The use of water soluble chemical fertilizers in a hydrophilic gel carrier is disclosed in U.S. Pat. No. 4,051,628 to Philip B. Knapp et al., issued Oct. 4, 1977 and entitled "Apparatus for the Improved Dispensing of Plant Nutriments." The apparatus of this patent comprises a sealed container provided with a probe which is inserted below the surface of soil in a flower pot or other container in which a house plant is growing. The container probe has a dispensing aperture which is of critical size larger than capillary. The container is filled with a hydrophilic gel, within which is dissolved a soluble nutriment component, preferably in saturation quantities. As water is provided to the growing plant during normal watering procedures, a quantity of nutriment is leached from the gel and serves to enrich the soil surrounding the plant roots, so as to fertilize an area immediately surrounding the probe.
The aforementioned apparatus of U.S. Pat. No. 4,051,628 is adequate for the fertilization of relatively small containers such as potted plants, but is not adaptable to the fertilization of extended areas such as lawns or gardens.
It is an object of the present invention to provide an apparatus for automatically fertilizing lawn and garden areas using water soluble fertilizer.
Another object of the invention is to provide an apparatus which eliminates the need for mixing liquid fertilizers with water to achieve proper chemical concentrations and which dispenses properly mixed liquid fertilizer in a uniform manner.
Another object of the invention is to provide a lawn and garden feeding apparatus which eliminates the need for mixing, measuring or handling of liquid chemical fertilizers or the handling of heavy bags of dry chemical fertilizer.
Another object of the invention is to provide a lawn and garden feeding apparatus which is adapted for use in combination with a conventional garden sprinkler.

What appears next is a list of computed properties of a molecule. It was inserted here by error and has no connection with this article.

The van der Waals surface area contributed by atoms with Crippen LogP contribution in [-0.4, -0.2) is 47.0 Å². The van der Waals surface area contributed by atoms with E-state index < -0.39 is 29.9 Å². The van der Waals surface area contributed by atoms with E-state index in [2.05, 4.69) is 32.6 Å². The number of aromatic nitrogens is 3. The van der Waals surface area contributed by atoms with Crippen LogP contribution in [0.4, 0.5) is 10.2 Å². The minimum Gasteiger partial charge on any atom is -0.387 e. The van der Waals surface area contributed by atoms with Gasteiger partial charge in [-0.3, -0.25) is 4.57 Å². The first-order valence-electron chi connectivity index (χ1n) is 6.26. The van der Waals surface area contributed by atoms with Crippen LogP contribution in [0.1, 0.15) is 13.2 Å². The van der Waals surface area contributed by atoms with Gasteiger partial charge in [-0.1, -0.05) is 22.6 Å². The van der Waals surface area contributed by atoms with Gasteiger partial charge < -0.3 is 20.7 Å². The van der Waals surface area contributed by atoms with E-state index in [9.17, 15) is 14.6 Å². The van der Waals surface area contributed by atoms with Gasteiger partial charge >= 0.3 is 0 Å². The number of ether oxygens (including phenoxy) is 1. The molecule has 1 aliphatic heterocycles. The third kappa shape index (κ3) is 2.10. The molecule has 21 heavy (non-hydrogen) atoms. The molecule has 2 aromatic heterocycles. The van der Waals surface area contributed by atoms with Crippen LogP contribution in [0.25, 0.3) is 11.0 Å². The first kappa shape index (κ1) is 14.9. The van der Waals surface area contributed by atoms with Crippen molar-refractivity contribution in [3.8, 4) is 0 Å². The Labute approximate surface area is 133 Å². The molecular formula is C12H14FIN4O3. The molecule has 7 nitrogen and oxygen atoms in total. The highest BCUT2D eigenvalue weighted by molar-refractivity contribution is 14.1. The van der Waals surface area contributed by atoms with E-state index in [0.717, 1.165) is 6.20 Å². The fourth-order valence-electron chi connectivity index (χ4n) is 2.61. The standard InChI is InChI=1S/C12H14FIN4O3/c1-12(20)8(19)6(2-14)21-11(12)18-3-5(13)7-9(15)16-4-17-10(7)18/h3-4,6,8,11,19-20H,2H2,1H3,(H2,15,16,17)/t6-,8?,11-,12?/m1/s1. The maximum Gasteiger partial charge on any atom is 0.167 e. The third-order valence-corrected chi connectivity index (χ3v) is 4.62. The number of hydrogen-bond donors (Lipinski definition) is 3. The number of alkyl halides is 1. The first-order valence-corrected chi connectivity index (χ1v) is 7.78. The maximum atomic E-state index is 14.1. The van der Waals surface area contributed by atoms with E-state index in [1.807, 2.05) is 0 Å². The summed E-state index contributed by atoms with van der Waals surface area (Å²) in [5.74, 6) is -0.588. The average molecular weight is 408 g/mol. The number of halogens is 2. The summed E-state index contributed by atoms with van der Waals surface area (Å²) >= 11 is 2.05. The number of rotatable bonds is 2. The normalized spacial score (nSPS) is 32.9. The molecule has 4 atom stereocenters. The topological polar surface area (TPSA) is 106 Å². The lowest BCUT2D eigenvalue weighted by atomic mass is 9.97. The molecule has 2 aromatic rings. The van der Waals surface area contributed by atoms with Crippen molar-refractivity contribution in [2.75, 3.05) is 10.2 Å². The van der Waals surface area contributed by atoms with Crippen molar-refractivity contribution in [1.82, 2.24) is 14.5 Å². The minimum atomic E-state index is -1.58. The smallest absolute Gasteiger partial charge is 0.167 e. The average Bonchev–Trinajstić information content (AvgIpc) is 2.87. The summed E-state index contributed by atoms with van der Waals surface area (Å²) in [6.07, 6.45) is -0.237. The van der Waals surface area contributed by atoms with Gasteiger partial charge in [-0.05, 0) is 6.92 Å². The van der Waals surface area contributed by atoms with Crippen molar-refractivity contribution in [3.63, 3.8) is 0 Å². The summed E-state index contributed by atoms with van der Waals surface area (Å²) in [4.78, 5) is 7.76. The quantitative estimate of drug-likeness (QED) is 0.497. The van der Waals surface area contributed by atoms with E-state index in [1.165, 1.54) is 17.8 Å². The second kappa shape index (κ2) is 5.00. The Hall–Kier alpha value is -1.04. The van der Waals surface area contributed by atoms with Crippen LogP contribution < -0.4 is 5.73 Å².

Another object of the invention is to provide a lawn and garden feeding apparatus which utilizes individual component cartridges which contain the proper chemicals for an individual fertilizer requirement such as lawns, flower gardens and vegetable gardens with the cartridges being easily changed to provide the optimum fertilizer for each type of application.
Another object of the invention is to provide a lawn and garden feeding apparatus which may be conveniently used to provide frequent small quantity feedings which are more effective than infrequent massive feedings.
Another object of the present invention is to provide a lawn and garden feeding apparatus which is able to efficiently fertilize both the roots and the foliage of plants.
Another object of the invention is to provide a lawn and garden feeding apparatus which completely eliminates the need for manipulation of chemicals and is therefore safer to use than conventional devices.
Another object of the present invention is to provide a lawn and garden feeding apparatus which dispenses measured amounts of fertilizer along with water and thus evenly fertilizes an area being watered, thereby eliminating burning due to overconcentration of chemicals. The dispensing of the fertilizer is in micro-feeding amounts, that is, minute amounts of fertilizer per million parts of water.